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The Three Mistakes I Made While Dieting

...And what I Learned From Each One

Like so many others in the helping field, my nutritionist career has been shaped by personal struggles with food and body image. I plunged into the depths of dieting at a young age and resurfaced scathed but stronger. If you’re struggling, I hope this peek into my past helps you to feel less alone.

Mistake: Not having enough food on hand.During my dieting days, I believed that if I carried less food around, I’d be less interested in food. Oh, how wrong I was! That’s because my body couldn’t distinguish between a diet and a famine. So to bring me back to balance, my brain actually started to notice food more (hello preoccupying food-filled thoughts!)

Lesson: Smart snacks on-hand equals brainpower and focus. When I honour my hunger with consistent snacks and nourishing meals, my body is fueled and I can focus my brainpower elsewhere.

Mistake: Engaging in rigid, unenjoyable exercise.  Somewhere along my dieting way, I read you “had” to do cardio for X minutes per day for it to “count”. I would drag myself to the gym, even when every fibre of my being wanted to stay in bed. I needed the rest, but this external voice overpowered the pull to my pillow.

Lesson: Finding pleasure in movement is the most important. When I finally stopped listening to the unsupportive voice in my head and gave myself permission to move (or not move) in any way that gave me joy - a whole new rejuvenating world of exercise opened up.

Mistake: Extreme thinking. For years I believed that one “wrong” choice would unravel all of the “right” choices I had made. It kept me anxious, unhappy and isolated. I now know that this black and white thinking is a product of the ever-profitable dieting industry. Rules provided me a false sense of control but ultimately took me away from knowing how to take care of myself when, well, life happens.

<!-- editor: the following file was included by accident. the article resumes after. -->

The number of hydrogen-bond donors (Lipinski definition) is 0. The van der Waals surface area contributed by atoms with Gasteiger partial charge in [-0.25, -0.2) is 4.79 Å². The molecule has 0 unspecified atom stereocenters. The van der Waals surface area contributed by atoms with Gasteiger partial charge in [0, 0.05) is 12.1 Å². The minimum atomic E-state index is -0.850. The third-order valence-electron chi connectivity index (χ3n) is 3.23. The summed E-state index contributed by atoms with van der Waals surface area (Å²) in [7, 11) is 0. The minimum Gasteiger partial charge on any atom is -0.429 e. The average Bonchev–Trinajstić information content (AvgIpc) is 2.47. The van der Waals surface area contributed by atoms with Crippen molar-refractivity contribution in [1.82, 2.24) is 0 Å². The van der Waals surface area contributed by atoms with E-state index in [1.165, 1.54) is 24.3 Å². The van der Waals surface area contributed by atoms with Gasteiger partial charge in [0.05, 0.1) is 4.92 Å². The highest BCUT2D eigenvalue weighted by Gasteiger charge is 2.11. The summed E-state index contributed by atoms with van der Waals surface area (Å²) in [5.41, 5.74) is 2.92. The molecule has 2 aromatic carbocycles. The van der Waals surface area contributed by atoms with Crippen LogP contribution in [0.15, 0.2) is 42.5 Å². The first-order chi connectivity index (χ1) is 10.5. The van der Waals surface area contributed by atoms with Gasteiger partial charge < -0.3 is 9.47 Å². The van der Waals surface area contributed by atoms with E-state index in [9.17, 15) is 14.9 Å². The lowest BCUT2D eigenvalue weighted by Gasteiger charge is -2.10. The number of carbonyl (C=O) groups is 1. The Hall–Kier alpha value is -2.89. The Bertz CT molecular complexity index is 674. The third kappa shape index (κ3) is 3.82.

Lesson:  “You do not have to eat a perfect diet to be healthy.” – The Intuitive Eating Workbook, Tribole & Resch Practicing flexibility with my food choices has undoubtedly been the biggest lesson in rediscovering my relationship with food. I now recognize that sometimes the healthiest choice is not the most nutritionally redemptive one, but allows me to connect with close friends. And that soon enough there will be a brand new opportunity to give my body what it needs.  

The bottom line My past has allowed me to approach my clients from a place with no judgment and compassion. The mistakes listed above are common, but destructive, and I’m grateful to have come out the other side with important lessons in tow. If any of those sound familiar to you, I hope you see there is another way.

Claire LeGresley is here to help you rediscover your relationship with food. No experience required, we start where you are. For more information, please visit www.clairelegresleyrhn.com